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Video Game / Robin Hood: The Legend of Sherwood

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Robin Hood: The Legend of Sherwood is a 2002 Real-Time Strategy Stealth-Based Game based on the classic story of Robin Hood.

It was developed by the German studio Spellbound, who created Desperados before. Like Desperados (which was released the year prior), it utilizes a 2.5D engine with quick action queuing and the ability to see enemy vision cones.

Provides Examples Of:

  • Acrofatic: Friar Tuck can run pretty fast and become as nimble in combat as any other character despite his physique. He does however complain how exhausting it is when fighting.
  • Action Girl: Maid Marian. The last major character to join, and a major asset. She heals, has a bow with a 12 arrow quiver, can revive unconscious people, listens to detect the identity of shrouded units, and packs a deadly sword to boot.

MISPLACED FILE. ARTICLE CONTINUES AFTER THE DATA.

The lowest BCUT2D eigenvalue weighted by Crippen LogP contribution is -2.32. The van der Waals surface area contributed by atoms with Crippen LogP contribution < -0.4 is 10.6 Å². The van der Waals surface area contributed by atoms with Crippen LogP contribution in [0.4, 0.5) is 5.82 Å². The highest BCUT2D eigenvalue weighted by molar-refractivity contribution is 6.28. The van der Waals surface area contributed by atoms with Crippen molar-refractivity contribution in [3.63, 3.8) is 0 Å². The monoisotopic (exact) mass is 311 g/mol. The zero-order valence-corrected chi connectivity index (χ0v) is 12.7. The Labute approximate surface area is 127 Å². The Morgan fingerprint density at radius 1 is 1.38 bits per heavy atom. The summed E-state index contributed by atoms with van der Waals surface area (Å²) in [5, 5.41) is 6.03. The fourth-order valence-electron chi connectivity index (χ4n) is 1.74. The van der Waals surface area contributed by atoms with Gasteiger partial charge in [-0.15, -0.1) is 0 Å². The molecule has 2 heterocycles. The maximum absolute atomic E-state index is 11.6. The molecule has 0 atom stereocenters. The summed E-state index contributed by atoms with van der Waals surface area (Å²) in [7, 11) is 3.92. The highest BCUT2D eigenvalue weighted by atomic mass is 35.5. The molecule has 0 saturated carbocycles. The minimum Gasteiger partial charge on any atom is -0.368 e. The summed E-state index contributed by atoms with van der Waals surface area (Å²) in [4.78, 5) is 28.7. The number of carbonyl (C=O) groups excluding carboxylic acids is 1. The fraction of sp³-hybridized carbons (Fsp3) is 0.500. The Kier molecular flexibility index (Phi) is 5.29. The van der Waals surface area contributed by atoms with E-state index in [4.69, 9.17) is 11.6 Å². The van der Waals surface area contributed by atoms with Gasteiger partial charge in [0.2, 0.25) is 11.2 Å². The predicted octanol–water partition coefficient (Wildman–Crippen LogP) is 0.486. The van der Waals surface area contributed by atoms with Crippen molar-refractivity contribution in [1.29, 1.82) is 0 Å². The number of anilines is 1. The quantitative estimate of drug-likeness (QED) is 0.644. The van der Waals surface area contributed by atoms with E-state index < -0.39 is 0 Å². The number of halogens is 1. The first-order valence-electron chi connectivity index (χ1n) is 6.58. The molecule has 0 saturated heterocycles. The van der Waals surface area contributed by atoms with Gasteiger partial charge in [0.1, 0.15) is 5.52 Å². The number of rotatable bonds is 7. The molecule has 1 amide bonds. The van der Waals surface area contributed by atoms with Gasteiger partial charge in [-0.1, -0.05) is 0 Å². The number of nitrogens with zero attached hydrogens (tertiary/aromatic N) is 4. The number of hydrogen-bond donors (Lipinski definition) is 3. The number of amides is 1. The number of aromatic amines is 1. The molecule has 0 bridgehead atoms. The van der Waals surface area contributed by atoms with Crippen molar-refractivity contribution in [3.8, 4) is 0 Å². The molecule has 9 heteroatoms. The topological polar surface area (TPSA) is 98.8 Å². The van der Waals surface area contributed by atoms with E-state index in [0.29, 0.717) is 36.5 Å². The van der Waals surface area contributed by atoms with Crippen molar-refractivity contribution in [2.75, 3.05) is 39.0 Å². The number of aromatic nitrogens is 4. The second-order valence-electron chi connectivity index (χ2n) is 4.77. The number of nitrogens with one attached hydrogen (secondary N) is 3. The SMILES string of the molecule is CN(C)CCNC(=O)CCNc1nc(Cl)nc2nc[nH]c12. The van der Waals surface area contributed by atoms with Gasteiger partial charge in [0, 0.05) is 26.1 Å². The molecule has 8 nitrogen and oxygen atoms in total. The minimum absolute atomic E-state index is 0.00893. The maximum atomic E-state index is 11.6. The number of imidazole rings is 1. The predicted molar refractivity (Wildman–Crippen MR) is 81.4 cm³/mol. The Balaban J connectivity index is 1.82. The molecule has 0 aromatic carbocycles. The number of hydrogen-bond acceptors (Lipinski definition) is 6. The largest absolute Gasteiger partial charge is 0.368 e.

• Anachronism Stew: Will Scarlet carries a slingshot around. That's right, rather than having the medieval sling one swings around to throw a projectile, it is a modern Y-shaped slingshot.
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  • An Axe to Grind: Sir Scathlock's weapon of choice.
  • Annoying Arrows: both played straight and averted. Enemy arrows (and enemy crossbow bolts, to a lesser extent) deal fairly low damage, and are only dangerous because archers can fire them fairly rapidly. Your arrows, on the other hand, are a lot more powerful, often killing unshielded enemies in just one or two shots. However, enemies carrying shields can block arrows, and each individual character can only carry about twelve arrows each. As for the knights and paladins, your arrows completely bounce off of their armour.
  • Aristocrats Are Evil: